Sunday, August 26, 2007


RevGalBlogPals do what they call "The Friday Five," a series of questions on a topic that invite discussion. I haven't played for a while, but happened to look in on their site yesterday and decided the topic was interesting enough to play along late.

This week's topic:
Name a 1) book, 2) piece of music, 3) work of art, 4) film, 5) unusual engagement with popular culture that have helped/challenged you on your spiritual journey.

1) Book: The one that comes immediately to mind is Teaching a Stone to Talk by Annie Dillard. This book found me one of the first years I went to Music and Worship Conference at Montreat, and so was early in my spiritual journey. I'm still learning from this book. It's one of my favorite types of books, one that has an intensely spiritual message without being "Christian lit." The essay "An Expedition to the Pole" is one that grabbed me immediately, especially the idea that we ought to come to church in crash helmets, prepared to be lashed to our pews, because of the danger inherent in seeking an encounter with the divine.

2) Piece of Music: The first piece of sacred music I had the privilege to perform was the Faure Requiem. It was in Florida, with a community choir, very soon after I discovered that I had a singing voice and determined to use it. There's something about this particular combination of text and music that works for me. Maybe it's the sense of joy that it communicates, in contrast to some of the older settings of the Mass that are more about penitence and judgment. I particularly like hearing the Sanctus sung by a youth choir; their young voices make this light setting soar.

3) Work of Art: In Fredrick Buechner's book The Faces of Jesus there is a photograph of a wooden bust of Jesus carved by an unknown African carver. It's a Good Friday bust, with a crown of thorns, a sorrowing Jesus, contemplating the pain of the world. There's something about the way the carver has allowed the grain of the wood to carry the weight of the emotion in the face; it's as though the carver recognized that the art ultimately was God's, not his. It moves me to tears every time I look at it. I paid a very large sum for a used copy of this book so that I could look at this photograph when I need to.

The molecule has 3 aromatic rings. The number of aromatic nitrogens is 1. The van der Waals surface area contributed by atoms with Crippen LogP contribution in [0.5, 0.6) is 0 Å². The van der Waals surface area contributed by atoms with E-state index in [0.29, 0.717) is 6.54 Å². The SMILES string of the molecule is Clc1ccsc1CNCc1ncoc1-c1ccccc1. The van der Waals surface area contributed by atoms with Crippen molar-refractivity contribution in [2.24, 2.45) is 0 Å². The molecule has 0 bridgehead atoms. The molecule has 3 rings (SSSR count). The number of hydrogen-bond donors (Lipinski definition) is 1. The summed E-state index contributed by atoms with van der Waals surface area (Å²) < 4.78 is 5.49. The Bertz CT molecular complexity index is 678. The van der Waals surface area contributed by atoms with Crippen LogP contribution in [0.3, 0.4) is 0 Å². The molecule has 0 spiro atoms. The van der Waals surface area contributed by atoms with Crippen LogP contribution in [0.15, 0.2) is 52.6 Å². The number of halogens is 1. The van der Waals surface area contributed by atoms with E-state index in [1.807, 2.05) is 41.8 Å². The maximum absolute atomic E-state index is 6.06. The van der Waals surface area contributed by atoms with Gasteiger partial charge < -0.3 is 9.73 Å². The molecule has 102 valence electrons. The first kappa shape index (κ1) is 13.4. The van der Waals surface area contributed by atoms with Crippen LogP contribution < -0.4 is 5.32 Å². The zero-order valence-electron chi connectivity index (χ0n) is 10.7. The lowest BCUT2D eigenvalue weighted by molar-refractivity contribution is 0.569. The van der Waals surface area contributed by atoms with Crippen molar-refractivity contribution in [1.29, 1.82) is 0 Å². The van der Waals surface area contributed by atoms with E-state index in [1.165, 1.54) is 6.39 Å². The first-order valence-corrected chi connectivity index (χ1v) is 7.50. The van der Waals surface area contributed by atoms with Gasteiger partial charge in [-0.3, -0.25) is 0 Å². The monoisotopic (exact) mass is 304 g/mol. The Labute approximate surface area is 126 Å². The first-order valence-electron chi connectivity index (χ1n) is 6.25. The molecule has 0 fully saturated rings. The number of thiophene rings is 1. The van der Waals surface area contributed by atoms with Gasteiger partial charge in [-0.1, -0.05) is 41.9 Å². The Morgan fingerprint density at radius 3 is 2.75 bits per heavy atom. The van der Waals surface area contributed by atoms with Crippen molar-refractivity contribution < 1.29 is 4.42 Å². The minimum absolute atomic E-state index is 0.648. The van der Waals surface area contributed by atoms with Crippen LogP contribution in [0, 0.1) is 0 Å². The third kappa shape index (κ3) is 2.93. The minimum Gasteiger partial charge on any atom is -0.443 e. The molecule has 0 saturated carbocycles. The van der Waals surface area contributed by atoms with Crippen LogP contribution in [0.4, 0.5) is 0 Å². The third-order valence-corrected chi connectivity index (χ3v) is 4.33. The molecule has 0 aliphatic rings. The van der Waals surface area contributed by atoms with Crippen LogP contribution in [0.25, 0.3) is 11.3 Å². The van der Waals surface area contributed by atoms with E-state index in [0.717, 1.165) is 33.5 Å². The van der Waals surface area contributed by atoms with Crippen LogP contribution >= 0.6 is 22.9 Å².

4) Film: "What Dreams May Come." I love nearly everything that Robin Williams has done, but I would love this film even if Robin weren't in it. What draws me into this movie is it's rendering of heaven. First the parts that are created by the wife's paint; the idea that we participate in the creation of whatever heaven may mean as the place we go to after this life is over. Then the city, as the place populated by people with a common vision. I'm always taken aback by the Revelation texts that talk about heaven as a city; somehow we tend to think of heaven more in pastoral terms, as the kind of place where the good shepherd leads us in green pastures and beside still waters. But a place filled with people with a common vision - that sounds a lot like heaven to me.

5) Unusual engagement with popular culture: I'm not sure what counts as "unusual" here. Since I've discovered podcasts, I'm able to listen to Krista Tippet's NPR program "Speaking of Faith"; it's radio, but I depend on a new medium to be able to hear it. There's the audio book by a Buddhist teacher I listened to recently - Getting Unstuck by Pema Chodron; this turned out to be one of the best books on dealing with addictions I've encountered lately. There are the good friends I've met while playing computer games online. Any or all of those might qualify.

Tomorrow is Sabbath for me. Tonight I will light the candles and begin the Sabbath with a simple ritual. I plan to spend the bulk of the day in my quilt studio, a place that I've neglected lately, but that usually releases my inner child. I found a turkey breast in the back of the freezer, so I'll cook that for supper, and see if I can round up some friends to help me eat it. I've dealt with the kitty litter and the dirty dishes, so I can start the Sabbath with a clean slate. The rest is in God's hands.

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